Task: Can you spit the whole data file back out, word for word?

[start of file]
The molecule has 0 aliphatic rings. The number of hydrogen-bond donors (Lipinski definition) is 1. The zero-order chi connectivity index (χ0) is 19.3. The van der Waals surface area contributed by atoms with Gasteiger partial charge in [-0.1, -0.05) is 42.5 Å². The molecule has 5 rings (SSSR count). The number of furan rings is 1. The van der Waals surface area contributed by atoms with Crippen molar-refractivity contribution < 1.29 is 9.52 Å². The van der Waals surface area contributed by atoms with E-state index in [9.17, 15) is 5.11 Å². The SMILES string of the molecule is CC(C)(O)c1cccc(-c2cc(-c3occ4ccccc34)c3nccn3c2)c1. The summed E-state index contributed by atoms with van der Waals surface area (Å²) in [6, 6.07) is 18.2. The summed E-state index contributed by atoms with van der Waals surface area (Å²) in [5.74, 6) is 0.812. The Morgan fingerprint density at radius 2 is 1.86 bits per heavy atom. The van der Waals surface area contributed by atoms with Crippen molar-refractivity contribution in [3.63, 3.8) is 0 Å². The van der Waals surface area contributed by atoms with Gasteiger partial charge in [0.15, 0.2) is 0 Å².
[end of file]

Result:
The molecule has 0 aliphatic rings. The number of hydrogen-bond donors (Lipinski definition) is 1. The zero-order chi connectivity index (χ0) is 19.3. The van der Waals surface area contributed by atoms with Gasteiger partial charge in [-0.1, -0.05) is 42.5 Å². The molecule has 5 rings (SSSR count). The number of furan rings is 1. The van der Waals surface area contributed by atoms with Crippen molar-refractivity contribution < 1.29 is 9.52 Å². The van der Waals surface area contributed by atoms with E-state index in [9.17, 15) is 5.11 Å². The SMILES string of the molecule is CC(C)(O)c1cccc(-c2cc(-c3occ4ccccc34)c3nccn3c2)c1. The summed E-state index contributed by atoms with van der Waals surface area (Å²) in [6, 6.07) is 18.2. The summed E-state index contributed by atoms with van der Waals surface area (Å²) in [5.74, 6) is 0.812. The Morgan fingerprint density at radius 2 is 1.86 bits per heavy atom. The van der Waals surface area contributed by atoms with Crippen molar-refractivity contribution in [3.63, 3.8) is 0 Å². The van der Waals surface area contributed by atoms with Gasteiger partial charge in [0.15, 0.2) is 0 Å².